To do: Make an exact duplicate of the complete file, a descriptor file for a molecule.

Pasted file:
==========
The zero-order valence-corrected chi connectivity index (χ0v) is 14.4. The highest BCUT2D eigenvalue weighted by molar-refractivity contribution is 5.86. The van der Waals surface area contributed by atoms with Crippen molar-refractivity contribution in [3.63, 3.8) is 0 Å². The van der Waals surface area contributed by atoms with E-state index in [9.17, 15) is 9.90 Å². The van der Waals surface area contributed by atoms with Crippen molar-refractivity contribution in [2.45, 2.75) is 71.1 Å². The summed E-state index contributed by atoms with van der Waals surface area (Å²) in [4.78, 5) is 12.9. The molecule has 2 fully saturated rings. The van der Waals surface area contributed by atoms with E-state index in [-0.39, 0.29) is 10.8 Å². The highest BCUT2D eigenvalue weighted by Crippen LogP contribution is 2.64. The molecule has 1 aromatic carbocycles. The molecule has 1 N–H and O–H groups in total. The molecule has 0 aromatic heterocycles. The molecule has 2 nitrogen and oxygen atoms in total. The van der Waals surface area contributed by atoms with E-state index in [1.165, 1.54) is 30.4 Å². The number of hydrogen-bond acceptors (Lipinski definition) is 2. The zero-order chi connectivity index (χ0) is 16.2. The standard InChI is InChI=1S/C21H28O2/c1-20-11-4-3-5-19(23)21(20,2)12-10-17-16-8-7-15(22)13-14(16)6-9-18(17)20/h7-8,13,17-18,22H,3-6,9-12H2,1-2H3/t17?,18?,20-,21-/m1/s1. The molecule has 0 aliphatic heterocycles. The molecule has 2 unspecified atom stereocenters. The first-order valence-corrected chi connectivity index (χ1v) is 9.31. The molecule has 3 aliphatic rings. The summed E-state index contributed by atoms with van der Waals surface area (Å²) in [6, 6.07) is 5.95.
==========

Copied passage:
The zero-order valence-corrected chi connectivity index (χ0v) is 14.4. The highest BCUT2D eigenvalue weighted by molar-refractivity contribution is 5.86. The van der Waals surface area contributed by atoms with Crippen molar-refractivity contribution in [3.63, 3.8) is 0 Å². The van der Waals surface area contributed by atoms with E-state index in [9.17, 15) is 9.90 Å². The van der Waals surface area contributed by atoms with Crippen molar-refractivity contribution in [2.45, 2.75) is 71.1 Å². The summed E-state index contributed by atoms with van der Waals surface area (Å²) in [4.78, 5) is 12.9. The molecule has 2 fully saturated rings. The van der Waals surface area contributed by atoms with E-state index in [-0.39, 0.29) is 10.8 Å². The highest BCUT2D eigenvalue weighted by Crippen LogP contribution is 2.64. The molecule has 1 aromatic carbocycles. The molecule has 1 N–H and O–H groups in total. The molecule has 0 aromatic heterocycles. The molecule has 2 nitrogen and oxygen atoms in total. The van der Waals surface area contributed by atoms with E-state index in [1.165, 1.54) is 30.4 Å². The number of hydrogen-bond acceptors (Lipinski definition) is 2. The zero-order chi connectivity index (χ0) is 16.2. The standard InChI is InChI=1S/C21H28O2/c1-20-11-4-3-5-19(23)21(20,2)12-10-17-16-8-7-15(22)13-14(16)6-9-18(17)20/h7-8,13,17-18,22H,3-6,9-12H2,1-2H3/t17?,18?,20-,21-/m1/s1. The molecule has 0 aliphatic heterocycles. The molecule has 2 unspecified atom stereocenters. The first-order valence-corrected chi connectivity index (χ1v) is 9.31. The molecule has 3 aliphatic rings. The summed E-state index contributed by atoms with van der Waals surface area (Å²) in [6, 6.07) is 5.95.